Beaches are a dynamic interface between water and land and are frequently subjected to a range of natural hazards, which include flooding, storm effects, and coastal erosion. The U.S. Geological Survey (USGS) is conducting a national assessment of coastal change hazards across the Nation. One component of this research effort, the National Assessment of Shoreline Change Project, documents changes in shoreline position as a proxy for coastal change. Shoreline position is one of the most commonly monitored indicators of environmental change and it is an easily understood feature marking the location of a beach through time.
A principal component of the USGS national assessment of shoreline change has been to develop a consistent methodology for calculating shoreline change rates and reporting results that may be periodically updated when additional data or improved techniques are available. Results have been organized and presented by coastal regions and include analyses and descriptive reports for the U.S. Gulf of Mexico coast, Southeast Atlantic coast, California coast, New England and Mid-Atlantic coasts, parts of the Hawaii coast, and the Pacific Northwest.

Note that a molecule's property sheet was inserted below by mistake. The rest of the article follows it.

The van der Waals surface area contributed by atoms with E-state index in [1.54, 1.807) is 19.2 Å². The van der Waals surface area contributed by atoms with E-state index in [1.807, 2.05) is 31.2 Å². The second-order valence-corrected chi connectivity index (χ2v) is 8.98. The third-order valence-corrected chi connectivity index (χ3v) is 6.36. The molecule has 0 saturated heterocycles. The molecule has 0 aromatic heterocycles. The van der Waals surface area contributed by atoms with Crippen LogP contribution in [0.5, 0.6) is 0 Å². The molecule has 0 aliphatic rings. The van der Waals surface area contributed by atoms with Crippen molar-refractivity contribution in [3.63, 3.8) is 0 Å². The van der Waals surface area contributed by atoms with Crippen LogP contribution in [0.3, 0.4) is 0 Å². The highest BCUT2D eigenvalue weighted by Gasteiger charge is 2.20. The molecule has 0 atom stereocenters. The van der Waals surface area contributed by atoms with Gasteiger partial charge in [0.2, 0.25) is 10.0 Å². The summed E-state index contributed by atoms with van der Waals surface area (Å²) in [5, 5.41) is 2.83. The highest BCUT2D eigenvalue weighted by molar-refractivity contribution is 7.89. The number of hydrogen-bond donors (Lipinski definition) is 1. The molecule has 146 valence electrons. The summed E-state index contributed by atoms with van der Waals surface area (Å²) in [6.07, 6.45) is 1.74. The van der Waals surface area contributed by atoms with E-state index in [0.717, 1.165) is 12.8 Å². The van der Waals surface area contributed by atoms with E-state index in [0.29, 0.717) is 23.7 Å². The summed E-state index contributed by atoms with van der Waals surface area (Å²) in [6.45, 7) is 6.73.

This data release is an update to the North coast of Alaska assessment (Gibbs and Richmond, 2015; https://dx.doi.org/10.3133/ofr20151048) and data (Gibbs and others, 2015; https://pubs.usgs.gov/of/2015/1030/). It includes revised rate-of-change calculations based on additional shoreline position data and improved rate metrics.
All data can be viewed on the National Assessment of Coastal Change Hazards Portal at https://marine.usgs.gov/coastalchangehazardsportal/
|Title||National Assessment of Shoreline Change: A GIS compilation of updated vector shorelines and associated shoreline change data for the north coast of Alaska, U.S. Canadian border to Icy Cape|
|Authors||Ann E Gibbs, Karin A. Ohman, Ryan Coppersmith, Bruce M. Richmond|
|Product Type||Data Release|
|Record Source||USGS Digital Object Identifier Catalog|
|USGS Organization||Pacific Coastal and Marine Science Center|